When you’re in the middle of a worker’s compensation case it’s vital to know how to navigate your medical care. Certain missteps can cause you to take on medical bills worker’s compensation insurance would have paid.
In a New Jersey worker’s compensation case, your employer and your insurance company can dictate your medical care, including which doctor you see. If you wanted to use your own doctor, or a doctor from a different insurance network, then you’d have to seek prior authorization from the insurance company. Failing to do so can make you responsible for those bills.
The only exception is the ER doctor you receive when you take the initial injury. That doctor can be from any network or hospital and worker’s compensation would still generally be required to pick up that bill.
Thus, you should not see your own doctor for any procedures or tests related to your injury unless you seek prior authorization.
Of course, this may all strike you as a horrible conflict of interest. It often can be. Consider the story of AmCare, the on-site health provider for Amazon.com warehouses. They handle the worker’s on-site injuries, which should all be covered as worker’s compensation insurance. Instead, reports allege AmCare workers repeatedly put people back on the floor who should not have been there. Going to an AmCare clinic did not “count” as reporting an on-the-job industry according to the Amazon/AmCare set-up. AmCare mostly seemed to be engaged in limiting company costs.
Some of the doctors New Jersey residents encounter during the worker’s compensation process seem to have similar priorities. It’s not uncommon for such doctors to report Maximum Medical Improvement (MMI) well before you are physically capable of doing the work. This dirty trick puts an MMI on paper that requires you to return to your job even when you are too injured to do so. It also puts an end to your weekly benefits, though not your medical ones.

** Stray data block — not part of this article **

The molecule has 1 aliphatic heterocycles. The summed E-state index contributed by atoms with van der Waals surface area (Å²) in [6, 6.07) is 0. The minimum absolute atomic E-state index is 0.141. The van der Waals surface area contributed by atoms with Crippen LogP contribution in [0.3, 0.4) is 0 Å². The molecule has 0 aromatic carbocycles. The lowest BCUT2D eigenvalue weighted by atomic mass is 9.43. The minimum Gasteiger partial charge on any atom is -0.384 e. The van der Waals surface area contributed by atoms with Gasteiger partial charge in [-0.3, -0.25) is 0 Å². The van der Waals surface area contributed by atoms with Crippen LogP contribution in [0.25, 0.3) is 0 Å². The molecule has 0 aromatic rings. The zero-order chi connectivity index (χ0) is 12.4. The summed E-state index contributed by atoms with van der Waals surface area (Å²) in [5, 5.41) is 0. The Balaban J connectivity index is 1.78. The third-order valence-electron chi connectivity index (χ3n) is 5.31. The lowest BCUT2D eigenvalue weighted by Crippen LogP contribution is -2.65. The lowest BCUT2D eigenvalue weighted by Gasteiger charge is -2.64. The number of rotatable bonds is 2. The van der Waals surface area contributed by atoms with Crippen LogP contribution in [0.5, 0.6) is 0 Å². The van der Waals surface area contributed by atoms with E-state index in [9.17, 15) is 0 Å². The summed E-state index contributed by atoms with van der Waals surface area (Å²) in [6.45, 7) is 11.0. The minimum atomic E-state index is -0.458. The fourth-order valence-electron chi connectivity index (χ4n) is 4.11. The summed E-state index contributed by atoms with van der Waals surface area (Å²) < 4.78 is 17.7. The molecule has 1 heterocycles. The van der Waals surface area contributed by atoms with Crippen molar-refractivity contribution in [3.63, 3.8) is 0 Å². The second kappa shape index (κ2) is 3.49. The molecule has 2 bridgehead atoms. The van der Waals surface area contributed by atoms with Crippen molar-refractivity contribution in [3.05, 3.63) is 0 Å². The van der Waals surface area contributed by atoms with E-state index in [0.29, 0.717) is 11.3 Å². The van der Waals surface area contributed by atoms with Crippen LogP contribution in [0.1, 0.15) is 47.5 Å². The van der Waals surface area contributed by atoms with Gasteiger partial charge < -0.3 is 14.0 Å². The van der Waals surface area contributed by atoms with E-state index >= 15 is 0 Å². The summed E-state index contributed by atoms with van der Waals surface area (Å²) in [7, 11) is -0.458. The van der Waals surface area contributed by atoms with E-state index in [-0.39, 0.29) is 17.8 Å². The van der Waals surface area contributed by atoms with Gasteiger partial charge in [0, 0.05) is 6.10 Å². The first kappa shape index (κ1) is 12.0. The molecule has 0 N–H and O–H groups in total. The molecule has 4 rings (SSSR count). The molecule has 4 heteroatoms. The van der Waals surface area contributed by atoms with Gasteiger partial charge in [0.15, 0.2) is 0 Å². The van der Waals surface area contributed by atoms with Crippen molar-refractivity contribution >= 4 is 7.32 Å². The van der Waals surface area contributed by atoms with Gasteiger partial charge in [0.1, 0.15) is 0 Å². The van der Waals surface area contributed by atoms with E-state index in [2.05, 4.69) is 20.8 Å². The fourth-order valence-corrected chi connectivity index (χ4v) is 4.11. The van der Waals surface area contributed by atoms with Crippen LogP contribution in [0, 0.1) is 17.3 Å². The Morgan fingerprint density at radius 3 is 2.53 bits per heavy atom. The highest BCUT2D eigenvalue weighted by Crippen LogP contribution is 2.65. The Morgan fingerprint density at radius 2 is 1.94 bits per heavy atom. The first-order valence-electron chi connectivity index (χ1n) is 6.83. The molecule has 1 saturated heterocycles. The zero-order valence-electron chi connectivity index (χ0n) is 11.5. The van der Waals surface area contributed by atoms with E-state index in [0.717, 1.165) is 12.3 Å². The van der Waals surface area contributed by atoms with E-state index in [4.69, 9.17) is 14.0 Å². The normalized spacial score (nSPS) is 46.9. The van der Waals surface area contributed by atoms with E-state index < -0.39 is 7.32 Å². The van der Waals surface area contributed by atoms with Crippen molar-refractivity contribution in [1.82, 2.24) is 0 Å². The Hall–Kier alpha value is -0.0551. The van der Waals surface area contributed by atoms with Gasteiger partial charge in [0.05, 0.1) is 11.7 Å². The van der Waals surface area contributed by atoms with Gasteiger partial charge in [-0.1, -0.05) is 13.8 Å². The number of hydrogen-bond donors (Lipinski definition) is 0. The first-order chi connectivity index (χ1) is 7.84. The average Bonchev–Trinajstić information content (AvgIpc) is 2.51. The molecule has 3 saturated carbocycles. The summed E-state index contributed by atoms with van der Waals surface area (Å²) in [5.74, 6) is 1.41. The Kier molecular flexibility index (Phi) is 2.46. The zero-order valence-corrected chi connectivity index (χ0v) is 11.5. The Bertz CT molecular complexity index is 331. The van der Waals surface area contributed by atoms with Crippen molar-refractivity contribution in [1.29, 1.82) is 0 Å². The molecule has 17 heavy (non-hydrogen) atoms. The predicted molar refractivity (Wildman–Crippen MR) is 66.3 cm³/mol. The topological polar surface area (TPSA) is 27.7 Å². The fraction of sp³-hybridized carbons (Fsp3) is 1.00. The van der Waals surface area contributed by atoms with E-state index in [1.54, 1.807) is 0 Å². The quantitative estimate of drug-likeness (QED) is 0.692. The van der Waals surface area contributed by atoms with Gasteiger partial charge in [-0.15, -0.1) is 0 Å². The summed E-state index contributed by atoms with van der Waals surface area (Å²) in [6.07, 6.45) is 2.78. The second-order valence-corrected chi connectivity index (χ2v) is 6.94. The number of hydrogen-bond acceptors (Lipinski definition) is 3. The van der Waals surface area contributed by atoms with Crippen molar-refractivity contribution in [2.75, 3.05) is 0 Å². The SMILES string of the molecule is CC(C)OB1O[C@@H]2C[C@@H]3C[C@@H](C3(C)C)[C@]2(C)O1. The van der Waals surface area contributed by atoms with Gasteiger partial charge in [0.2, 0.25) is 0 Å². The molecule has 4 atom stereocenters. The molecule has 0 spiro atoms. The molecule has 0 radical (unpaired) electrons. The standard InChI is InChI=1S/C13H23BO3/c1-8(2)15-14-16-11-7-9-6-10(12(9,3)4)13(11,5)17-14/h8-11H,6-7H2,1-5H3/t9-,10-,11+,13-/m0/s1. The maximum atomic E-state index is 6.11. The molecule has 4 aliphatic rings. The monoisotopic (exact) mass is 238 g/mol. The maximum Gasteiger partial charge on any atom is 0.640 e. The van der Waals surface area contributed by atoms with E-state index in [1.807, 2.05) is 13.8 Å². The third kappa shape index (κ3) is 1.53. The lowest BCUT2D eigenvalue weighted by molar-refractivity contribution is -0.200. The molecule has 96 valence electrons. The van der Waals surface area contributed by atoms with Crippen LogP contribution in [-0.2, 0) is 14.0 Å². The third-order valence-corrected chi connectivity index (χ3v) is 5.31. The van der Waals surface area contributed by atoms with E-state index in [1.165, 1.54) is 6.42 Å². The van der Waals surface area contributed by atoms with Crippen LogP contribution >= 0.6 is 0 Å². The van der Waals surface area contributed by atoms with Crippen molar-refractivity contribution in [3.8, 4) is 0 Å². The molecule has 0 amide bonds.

Suddenly, you’re being treated as though you’re faking an injury to get money instead of as someone who has worked hard for a company and who has suffered on the job. Numerous processes exist to cast doubt on your pain and to raise the question of whether you can really go back to work.
Fortunately, you still have legal rights, and the company-affiliated doctor isn’t your only recourse.
At that point, a second opinion can serve as useful legal evidence. Your worker’s compensation attorney can advise you on whether and when to seek one, and can help you push back, helping you retain your benefits.